Wednesday, 14 September 2011

Faith and fragrance

Warm rain poured out of a dark sky on a typically humid evening in Hyderabad, India. But along the Hussainsagar lake it was a cacophony of noise and light, a carnival atmosphere as the climax of the boisterous Hindu Ganesh festival was in full swing.

People had been arriving all day for the traditional ending which involves immersing carefully prepared Ganesh idols in the murky waters of the lake. A series of cranes lined the lakeside, lowering each Ganesh on a platform into the water to be received by holy men.

Trucks and vehicles of all shapes and sizes, decorated with flowers and flags and stacked with families and Ganesh idols began arriving early in the day and continued throughout the evening as people poured into the city to experience the religious fervour.


Ganesh is one of the best-known and most popularly worshipped deities in Hinduism and, although known by many other attributes, Ganesh's elephant head makes for easy and familiar identification.


The Ganesh festival for 2011 - an occasion on which Lord Ganesh, the son of Shiva and Parvati, is believed to bestow his presence on earth for all his devotees - has just ended.

It is the birthday of Lord Ganesha and is observed in the Hindu calendar month of Bhaadrapada, starting on the shukla chaturthi (fourth day of the waxing moon period), typically between 20 August and 15 September.


The Lighthouse Keeper’s own and unexpected eye-witness experience of the Ganesh festival came during a stay several years ago in Hyderabad for a business conference and exhibition, which was hijacked for the day as police closed roads and access across the city.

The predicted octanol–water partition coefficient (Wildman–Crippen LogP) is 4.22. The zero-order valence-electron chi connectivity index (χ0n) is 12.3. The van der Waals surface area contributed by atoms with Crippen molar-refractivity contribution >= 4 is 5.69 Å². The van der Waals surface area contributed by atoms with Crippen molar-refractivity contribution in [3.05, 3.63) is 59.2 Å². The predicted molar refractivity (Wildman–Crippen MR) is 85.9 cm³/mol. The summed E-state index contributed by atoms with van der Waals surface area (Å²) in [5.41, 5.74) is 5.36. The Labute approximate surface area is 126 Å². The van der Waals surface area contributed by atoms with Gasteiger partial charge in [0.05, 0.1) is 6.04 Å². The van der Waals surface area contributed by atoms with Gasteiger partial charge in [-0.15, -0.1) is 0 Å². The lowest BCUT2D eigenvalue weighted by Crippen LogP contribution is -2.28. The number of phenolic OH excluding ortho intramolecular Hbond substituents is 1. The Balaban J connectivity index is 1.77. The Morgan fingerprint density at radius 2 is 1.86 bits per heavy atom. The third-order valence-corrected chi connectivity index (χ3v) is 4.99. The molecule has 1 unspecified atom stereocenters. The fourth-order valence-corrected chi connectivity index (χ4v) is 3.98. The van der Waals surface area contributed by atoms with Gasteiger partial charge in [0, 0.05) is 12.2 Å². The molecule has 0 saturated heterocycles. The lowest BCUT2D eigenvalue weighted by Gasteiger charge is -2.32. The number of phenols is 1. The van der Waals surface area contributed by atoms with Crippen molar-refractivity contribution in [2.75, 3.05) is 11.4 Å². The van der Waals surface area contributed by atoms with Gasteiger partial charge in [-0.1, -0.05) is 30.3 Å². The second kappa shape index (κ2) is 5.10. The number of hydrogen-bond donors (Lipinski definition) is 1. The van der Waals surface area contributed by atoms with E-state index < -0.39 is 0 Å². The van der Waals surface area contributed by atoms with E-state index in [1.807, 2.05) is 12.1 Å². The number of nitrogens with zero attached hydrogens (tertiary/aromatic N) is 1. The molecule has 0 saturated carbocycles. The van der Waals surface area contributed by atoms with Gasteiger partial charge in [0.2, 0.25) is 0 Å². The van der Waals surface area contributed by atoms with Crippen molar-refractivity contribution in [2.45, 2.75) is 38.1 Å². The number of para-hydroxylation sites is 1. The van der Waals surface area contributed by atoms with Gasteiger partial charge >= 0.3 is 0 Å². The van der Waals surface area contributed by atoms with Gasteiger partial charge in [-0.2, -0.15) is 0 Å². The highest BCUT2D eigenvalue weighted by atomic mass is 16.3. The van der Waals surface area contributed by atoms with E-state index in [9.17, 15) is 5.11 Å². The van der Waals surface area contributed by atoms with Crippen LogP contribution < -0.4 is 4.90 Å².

As it happened the city's Marriott hotel was just across the road from the Hussainsagar lake so, being ‘confined to quarters’ for a day and night was not such a bad option, as the thick of the action was just a ‘stroll’ across the road and offered a great opportunity for photography.





The Ganesh festival is completed only with the immersion of the idols but civic bodies in many Indian cities are becoming increasingly concerned with the ecological issues surrounding the festival and the environmental impact on the bodies of water that are a focus of the ceremony.

This year an estimated 1,300 tonnes of rubbish has already been lifted from the main spots around the Hussainsagar lake as more than 100 vehicles and 2,500 municipal staff were pressed into service during a massive clean-up operation.



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